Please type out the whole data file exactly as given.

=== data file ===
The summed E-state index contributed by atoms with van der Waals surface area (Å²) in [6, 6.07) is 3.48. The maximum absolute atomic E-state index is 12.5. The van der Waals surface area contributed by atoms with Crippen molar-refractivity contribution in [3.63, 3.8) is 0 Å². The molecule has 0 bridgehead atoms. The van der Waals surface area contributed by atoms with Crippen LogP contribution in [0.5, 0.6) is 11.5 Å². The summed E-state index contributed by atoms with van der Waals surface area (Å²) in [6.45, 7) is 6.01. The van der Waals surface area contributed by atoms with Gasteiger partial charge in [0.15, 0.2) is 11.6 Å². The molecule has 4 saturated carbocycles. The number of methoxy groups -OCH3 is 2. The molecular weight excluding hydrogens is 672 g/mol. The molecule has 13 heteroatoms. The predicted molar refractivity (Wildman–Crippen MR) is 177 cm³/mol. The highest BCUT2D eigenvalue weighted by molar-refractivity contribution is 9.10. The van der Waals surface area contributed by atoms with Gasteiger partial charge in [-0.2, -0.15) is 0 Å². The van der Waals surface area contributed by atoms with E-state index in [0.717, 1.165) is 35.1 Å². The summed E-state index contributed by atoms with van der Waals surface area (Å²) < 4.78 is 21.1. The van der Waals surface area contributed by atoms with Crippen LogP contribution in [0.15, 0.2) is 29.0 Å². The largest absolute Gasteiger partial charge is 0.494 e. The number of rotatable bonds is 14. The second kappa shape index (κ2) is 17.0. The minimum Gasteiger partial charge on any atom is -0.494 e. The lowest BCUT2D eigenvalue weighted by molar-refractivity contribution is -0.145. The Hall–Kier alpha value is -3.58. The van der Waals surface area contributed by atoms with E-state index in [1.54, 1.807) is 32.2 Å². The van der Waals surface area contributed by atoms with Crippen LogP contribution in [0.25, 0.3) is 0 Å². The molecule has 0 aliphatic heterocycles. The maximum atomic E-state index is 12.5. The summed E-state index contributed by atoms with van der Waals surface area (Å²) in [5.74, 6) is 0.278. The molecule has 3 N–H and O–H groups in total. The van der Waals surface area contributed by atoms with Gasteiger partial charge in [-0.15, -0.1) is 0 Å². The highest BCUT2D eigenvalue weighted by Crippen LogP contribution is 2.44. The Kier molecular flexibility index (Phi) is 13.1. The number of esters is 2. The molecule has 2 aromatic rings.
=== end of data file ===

The summed E-state index contributed by atoms with van der Waals surface area (Å²) in [6, 6.07) is 3.48. The maximum absolute atomic E-state index is 12.5. The van der Waals surface area contributed by atoms with Crippen molar-refractivity contribution in [3.63, 3.8) is 0 Å². The molecule has 0 bridgehead atoms. The van der Waals surface area contributed by atoms with Crippen LogP contribution in [0.5, 0.6) is 11.5 Å². The summed E-state index contributed by atoms with van der Waals surface area (Å²) in [6.45, 7) is 6.01. The van der Waals surface area contributed by atoms with Gasteiger partial charge in [0.15, 0.2) is 11.6 Å². The molecule has 4 saturated carbocycles. The number of methoxy groups -OCH3 is 2. The molecular weight excluding hydrogens is 672 g/mol. The molecule has 13 heteroatoms. The predicted molar refractivity (Wildman–Crippen MR) is 177 cm³/mol. The highest BCUT2D eigenvalue weighted by molar-refractivity contribution is 9.10. The van der Waals surface area contributed by atoms with Gasteiger partial charge in [-0.2, -0.15) is 0 Å². The van der Waals surface area contributed by atoms with E-state index in [0.717, 1.165) is 35.1 Å². The summed E-state index contributed by atoms with van der Waals surface area (Å²) < 4.78 is 21.1. The van der Waals surface area contributed by atoms with Crippen LogP contribution in [0.15, 0.2) is 29.0 Å². The largest absolute Gasteiger partial charge is 0.494 e. The number of rotatable bonds is 14. The second kappa shape index (κ2) is 17.0. The minimum Gasteiger partial charge on any atom is -0.494 e. The lowest BCUT2D eigenvalue weighted by molar-refractivity contribution is -0.145. The Hall–Kier alpha value is -3.58. The van der Waals surface area contributed by atoms with E-state index in [1.54, 1.807) is 32.2 Å². The van der Waals surface area contributed by atoms with Crippen LogP contribution in [0.25, 0.3) is 0 Å². The molecule has 0 aliphatic heterocycles. The maximum atomic E-state index is 12.5. The summed E-state index contributed by atoms with van der Waals surface area (Å²) in [5.74, 6) is 0.278. The molecule has 3 N–H and O–H groups in total. The van der Waals surface area contributed by atoms with Gasteiger partial charge in [-0.15, -0.1) is 0 Å². The highest BCUT2D eigenvalue weighted by Crippen LogP contribution is 2.44. The Kier molecular flexibility index (Phi) is 13.1. The number of esters is 2. The molecule has 2 aromatic rings.